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Kadam (Tibetan Buddhism)

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Tibetan Portrait of Atiśa

The Kadam school (Tibetan: བཀའ་གདམས་པ་, Wylie: bka' gdams pa) of Tibetan Buddhism was an 11th century Buddhist tradition founded by the great Bengali master Atiśa (982–1054) and his students like Dromtön (1005–1064), a Tibetan Buddhist lay master.[1] The Kadampa stressed compassion, pure discipline and study.[2]

The most evident teachings of that tradition were the graduated teachings on the Mahayana path. These special presentations became known as lojong (mind training) and lamrim (stages of the path).[3] Kadam masters like Atiśa also promoted the study of madhyamaka philosophy. According to Ronald M. Davidson, "Atiśa's coming to Tibet in 1042 was the threshold moment in the efflorescence of Buddhism and provided a stable foundation for monastic scholarship for the next thousand years."[4]

With the rise of new Tibetan Buddhist schools like Sakya and Gelug, Kadam ceased to exist as an independent school, and its monasteries, lineages and traditions were absorbed into all major schools of Tibetan Buddhism.[5] Because of this, Kadampa lineages remained strong long after the school disappeared.[2]

History of the Kadam tradition[edit]

The most important founding figure of the Kadam tradition is Atiśa Dīpankara Śrījñāna (982–1054), an Indian Buddhist master who was known as a great teacher at Vikramaśīla and traveled to Tibet in 1037 on the invitation of a princeling named Jangchub O.[6] Atiśa's poem, the Lamp for the Path to Enlightenment (Bodhipathapradīpa; Tib. Byang chub lam sgron) was an influential text which laid out the stages of the path to Buddhahood.[6] He also helped translate some texts into Tibetan, taught Buddhism and wrote on Vajrayana practice.[7] Atiśa's main teaching focus was on presenting a comprehensive Buddhist Mahayana system, and his numerous works explain basic topics such as bodhicitta, the six perfections, the two truths, dependent origination, karma, and Madhyamaka philosophy.[1]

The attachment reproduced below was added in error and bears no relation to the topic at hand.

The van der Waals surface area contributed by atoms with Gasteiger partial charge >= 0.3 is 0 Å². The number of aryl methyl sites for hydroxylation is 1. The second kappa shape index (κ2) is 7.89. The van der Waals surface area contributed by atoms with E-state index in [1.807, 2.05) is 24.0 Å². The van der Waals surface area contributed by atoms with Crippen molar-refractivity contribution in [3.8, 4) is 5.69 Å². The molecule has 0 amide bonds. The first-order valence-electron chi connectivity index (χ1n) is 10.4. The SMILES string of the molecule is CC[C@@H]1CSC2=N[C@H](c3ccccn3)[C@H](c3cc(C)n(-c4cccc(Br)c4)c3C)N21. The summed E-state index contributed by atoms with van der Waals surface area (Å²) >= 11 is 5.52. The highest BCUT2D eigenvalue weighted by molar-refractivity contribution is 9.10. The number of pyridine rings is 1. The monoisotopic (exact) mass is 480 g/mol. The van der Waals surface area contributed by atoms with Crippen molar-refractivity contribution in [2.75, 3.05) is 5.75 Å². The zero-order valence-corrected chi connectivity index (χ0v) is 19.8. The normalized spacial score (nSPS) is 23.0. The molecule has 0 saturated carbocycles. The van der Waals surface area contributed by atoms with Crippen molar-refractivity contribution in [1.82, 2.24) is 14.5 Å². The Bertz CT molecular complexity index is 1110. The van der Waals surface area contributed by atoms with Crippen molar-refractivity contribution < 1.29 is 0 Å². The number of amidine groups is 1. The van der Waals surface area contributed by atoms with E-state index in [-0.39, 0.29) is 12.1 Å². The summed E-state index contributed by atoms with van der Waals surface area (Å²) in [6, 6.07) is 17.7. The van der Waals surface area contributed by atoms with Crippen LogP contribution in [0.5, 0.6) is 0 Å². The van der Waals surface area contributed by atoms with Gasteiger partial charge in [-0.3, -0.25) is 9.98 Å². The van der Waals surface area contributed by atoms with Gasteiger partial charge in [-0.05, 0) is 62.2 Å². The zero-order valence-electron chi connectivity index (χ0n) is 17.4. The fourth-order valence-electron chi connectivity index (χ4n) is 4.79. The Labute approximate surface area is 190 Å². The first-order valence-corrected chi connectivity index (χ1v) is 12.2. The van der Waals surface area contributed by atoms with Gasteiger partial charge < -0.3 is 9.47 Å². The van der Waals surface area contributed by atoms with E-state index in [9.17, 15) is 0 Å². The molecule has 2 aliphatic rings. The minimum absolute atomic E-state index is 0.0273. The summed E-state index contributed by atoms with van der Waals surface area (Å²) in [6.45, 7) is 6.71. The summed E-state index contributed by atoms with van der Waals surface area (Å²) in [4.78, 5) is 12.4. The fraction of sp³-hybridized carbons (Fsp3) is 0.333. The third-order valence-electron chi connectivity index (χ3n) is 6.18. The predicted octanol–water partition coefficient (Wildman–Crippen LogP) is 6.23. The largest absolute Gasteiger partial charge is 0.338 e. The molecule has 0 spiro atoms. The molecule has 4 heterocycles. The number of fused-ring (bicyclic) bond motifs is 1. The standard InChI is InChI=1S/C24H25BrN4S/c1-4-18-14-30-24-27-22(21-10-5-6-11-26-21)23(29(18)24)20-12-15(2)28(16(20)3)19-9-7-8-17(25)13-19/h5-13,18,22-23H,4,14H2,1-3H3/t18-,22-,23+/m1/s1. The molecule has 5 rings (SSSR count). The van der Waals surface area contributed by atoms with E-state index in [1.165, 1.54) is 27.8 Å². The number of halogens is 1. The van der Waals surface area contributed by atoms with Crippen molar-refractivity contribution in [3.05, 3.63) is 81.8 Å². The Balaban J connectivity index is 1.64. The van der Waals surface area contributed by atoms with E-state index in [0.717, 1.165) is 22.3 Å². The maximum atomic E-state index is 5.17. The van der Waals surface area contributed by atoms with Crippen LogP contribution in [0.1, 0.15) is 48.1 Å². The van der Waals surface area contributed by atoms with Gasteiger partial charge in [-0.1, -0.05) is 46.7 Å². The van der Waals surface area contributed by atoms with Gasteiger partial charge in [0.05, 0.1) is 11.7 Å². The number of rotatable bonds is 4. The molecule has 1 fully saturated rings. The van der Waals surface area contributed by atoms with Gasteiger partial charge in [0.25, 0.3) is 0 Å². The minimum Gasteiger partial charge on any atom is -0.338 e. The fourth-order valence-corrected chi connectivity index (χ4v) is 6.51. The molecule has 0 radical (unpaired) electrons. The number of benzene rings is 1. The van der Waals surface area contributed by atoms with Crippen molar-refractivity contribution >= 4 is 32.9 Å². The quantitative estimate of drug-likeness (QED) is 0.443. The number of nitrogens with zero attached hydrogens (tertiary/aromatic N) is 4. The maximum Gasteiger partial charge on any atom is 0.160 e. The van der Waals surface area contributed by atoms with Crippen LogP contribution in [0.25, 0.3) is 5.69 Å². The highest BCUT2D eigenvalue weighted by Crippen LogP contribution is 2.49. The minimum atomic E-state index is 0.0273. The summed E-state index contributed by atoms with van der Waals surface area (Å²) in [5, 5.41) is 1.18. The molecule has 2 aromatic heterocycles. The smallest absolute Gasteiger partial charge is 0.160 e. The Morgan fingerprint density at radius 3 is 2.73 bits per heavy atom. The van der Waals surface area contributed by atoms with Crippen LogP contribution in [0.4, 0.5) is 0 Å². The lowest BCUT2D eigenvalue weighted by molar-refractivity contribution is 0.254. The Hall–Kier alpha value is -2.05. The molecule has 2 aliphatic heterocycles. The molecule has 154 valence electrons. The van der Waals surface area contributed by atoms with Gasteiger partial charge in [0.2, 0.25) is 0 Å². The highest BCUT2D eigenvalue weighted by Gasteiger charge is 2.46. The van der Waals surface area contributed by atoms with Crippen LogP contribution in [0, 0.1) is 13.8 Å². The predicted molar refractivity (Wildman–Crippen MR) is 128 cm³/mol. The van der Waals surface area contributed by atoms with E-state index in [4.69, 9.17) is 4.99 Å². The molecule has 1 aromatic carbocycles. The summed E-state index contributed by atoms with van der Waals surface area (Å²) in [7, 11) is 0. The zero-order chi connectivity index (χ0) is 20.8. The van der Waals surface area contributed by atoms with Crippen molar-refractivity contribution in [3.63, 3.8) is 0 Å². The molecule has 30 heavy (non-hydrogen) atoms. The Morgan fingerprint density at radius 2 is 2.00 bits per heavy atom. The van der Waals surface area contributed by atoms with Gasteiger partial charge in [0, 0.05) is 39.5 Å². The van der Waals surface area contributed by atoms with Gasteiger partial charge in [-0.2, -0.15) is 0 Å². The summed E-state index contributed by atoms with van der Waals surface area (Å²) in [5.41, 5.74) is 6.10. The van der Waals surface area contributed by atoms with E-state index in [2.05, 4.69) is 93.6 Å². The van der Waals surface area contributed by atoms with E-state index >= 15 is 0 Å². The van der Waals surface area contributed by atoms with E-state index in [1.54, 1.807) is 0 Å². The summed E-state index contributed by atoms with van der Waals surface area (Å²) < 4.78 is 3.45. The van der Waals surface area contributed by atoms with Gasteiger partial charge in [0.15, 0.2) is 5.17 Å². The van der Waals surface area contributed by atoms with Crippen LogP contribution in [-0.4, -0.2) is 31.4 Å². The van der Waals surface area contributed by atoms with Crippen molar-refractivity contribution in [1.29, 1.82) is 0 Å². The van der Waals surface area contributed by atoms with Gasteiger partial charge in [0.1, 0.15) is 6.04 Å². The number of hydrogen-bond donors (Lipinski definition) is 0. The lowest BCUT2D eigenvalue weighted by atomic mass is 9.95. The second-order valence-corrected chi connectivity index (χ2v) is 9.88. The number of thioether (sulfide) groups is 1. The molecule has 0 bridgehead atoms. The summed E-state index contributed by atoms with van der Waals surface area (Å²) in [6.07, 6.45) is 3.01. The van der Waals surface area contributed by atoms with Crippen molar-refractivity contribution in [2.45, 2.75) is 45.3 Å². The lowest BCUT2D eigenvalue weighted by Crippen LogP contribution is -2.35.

Over time he drew several students around him, including the influential Dromtönpa Gyelwé Jungné, who convinced Atiśa to stay in Tibet indefinitely. This Buddhist circle was part of the "later diffusion" of Buddhism in Tibet.[8] The tradition became known as Kadampa over time. The name means those who teach the Buddhist scriptures (bka) through personal instructions (gdams).[9]

After the death of Atiśa in 1054, his main disciple Dromtön was the main leader of the Kadam tradition. He founded Radreng Monastery in 1056.[9] Another important student was Ngog Legpai Sherab, he founded Sangpu Neutog in 1071. According to Sam Van Schaik, "both monasteries followed Atiśa's principle of combining tantric meditation practice with a firm adherence to the monastic code and with rigorous scholarship."[9] Reting Monastery was located in Reting Tsangpo valley north of Lhasa. The nearby Phenpo Chu and Gyama Valleys were also home to many large Kadampa monasteries.[10]

Dromtön's three main students were Po to ba Rin chen gsal (Potowa), Spyan mnga’ ba Tshul khrims ’bar (Chen Ngawa), and Bu chung ba Gzhon nu rgyal mtshan (Bu chungwa). From these three come the main teaching lineages of Kadam: (1) the authoritative treatises (gzhung) lineage, (2) the essential instruction (gdams ngag) lineage, and (3) the oral instruction (man ngag) lineage, respectively.[11] These "three brothers" as they became known, traveled Central Tibet teaching and promoting the Kadampa order.[12]

During the 11th and 12th centuries especially, the monastery at Sangpu became the dominant Kadampa institution, known for its scholarship.[12] According to Van Schaik, "Sangpu became the centre of the renaissance in Tibetan Buddhist scholasticism." It maintained a curriculum which covered Prajñāpāramita, pramāṇa, vinaya and abhidharma.[9] Another influential Kadam monastery for Buddhist scholarship was Narthang Monastery, which was established in 1153 by Tumtön Lodrö Drak (ca. 1106-66). According to Thupten Jinpa, these two scholastic centers "came to dominate the study of classical Indian Buddhist learning, especially in epistemology, abhidharma psychology and phenomenology, the scholastic inquiry into the perfection of wisdom literature, and the Middle Way philosophy of emptiness."[13]